LifeScience Alley, the Minneapolis-based trade association of medical device and life science companies, has chosen a new board chair and made other changes to its board of directors.
The association announced today that Robert Kieval, executive vice president & chief technology officer of CVRx Inc., which manufactures an implantable device to treat high blood pressure and heart failure, has been named chairman. Rachel Ellingson, vice president of global communications for St. Jude Medical (NYSE:STJ), and president of the St. Jude Medical Foundation, was elected to serve as vice-chair.
LifeScience Alley president & CEO Shaye Mandle told MassDevice.com that the board changes will help his organization continue to represent and serve the companies that make up the medtech community in Minnesota, sometimes called the Medical Alley.
“We are very excited to have well-respected community and thought leaders like Rob and Rachel leading the board of directors,” Mandle said. “Their valuable insights, in concert with those of the other board members, will be critical to LifeScience Alley’s efforts to elevate the global impact of Minnesota’s Medical Alley.”
Kieval succeeds outgoing board chair Stephen Snyder, president & COO of St. Renatus, after a 2-year term.
LifeScience Alley has a unique position among stakeholders in the medtech and life science fields, Kieval told us.
“Healthcare is evolving, it’s a complex environment,” he said. “We have an opportunity to provide intelligence and thought leadership to help inform the conversations that are shaping health care.”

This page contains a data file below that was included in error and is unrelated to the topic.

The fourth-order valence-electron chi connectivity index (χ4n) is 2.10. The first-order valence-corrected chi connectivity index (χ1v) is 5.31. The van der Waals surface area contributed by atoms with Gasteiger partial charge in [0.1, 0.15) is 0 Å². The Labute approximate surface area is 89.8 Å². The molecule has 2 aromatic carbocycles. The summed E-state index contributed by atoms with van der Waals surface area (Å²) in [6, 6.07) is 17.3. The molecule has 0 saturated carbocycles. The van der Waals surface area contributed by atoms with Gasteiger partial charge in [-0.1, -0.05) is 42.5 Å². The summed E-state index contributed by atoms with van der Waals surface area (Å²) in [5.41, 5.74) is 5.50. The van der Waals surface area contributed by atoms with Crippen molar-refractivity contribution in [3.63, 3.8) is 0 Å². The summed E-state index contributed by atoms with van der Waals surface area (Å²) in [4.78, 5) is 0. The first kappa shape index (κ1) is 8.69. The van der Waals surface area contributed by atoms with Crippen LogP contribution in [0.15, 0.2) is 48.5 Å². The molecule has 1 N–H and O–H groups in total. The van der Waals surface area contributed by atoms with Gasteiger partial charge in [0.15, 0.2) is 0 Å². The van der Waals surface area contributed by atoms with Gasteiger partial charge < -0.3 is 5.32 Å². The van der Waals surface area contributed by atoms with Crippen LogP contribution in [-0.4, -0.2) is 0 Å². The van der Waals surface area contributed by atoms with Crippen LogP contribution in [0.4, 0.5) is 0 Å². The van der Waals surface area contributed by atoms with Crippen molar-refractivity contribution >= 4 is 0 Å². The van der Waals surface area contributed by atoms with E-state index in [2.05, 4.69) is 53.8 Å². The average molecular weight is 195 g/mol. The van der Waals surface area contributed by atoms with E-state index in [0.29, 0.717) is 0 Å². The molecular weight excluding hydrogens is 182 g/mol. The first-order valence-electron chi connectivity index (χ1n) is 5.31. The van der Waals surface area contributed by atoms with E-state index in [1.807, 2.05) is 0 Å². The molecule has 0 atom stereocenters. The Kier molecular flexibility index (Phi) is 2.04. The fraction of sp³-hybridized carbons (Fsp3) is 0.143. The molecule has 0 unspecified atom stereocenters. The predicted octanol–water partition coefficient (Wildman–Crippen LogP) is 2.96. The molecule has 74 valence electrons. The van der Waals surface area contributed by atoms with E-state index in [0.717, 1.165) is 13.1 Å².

The association recently released a report showing strong growth in investment for Minnesota’s medical device manufacturing, health information technology, and other life science-related companies. Some of that is tied to an improving economy, officials said at the time. Kieval said that even though investment is picking up, funding, especially for early-stage companies, can be difficult.
“There are regulatory challenges, reimbursement challenges, legislative challenges” he told us. “That makes it difficult for health technology companies to garner financing.”
Kieval says his group hopes to expand its role in providing information on regulatory and investment developments to companies.
“Having access to relevant, up-to-date, accurate information about what deals are getting done, what is the state of the investment climate – those pieces of information are critical,” he said. “That’s why the intelligence reporting that LifeScience Alley is trying to provide is going to be seen as highly valuable. “
Although LifeScience Alley aims to serve as a national resource, Mandle added, its primary mission remains tied to the Minnesota life science community.
“We are about representing the health and welfare of Minnesota’s Medical Alley,” he said. “Having said that, we believe if you look at our environment, you see expertise across all of the sectors that impact the future of health care. There isn’t an environment like that anywhere else in the United States.”
In addition to Kieval and Ellingson, LifeScience Alley said Kevin Smith, partner at KPMG, and Steven Mertens, senior vice president of operations for Holaira, have been re-elected to serve as treasurer and secretary, respectively.
Jeff Mirviss, president of peripheral interventions for Boston Scientific (NYSE:BSX) and Joseph Galatowitsch, president & managing partner of Dymedex Consulting, were also named as board members; Tim Frischmon, principal of Furst Group,, was re-elected to LifeScience Alley’s executive committee.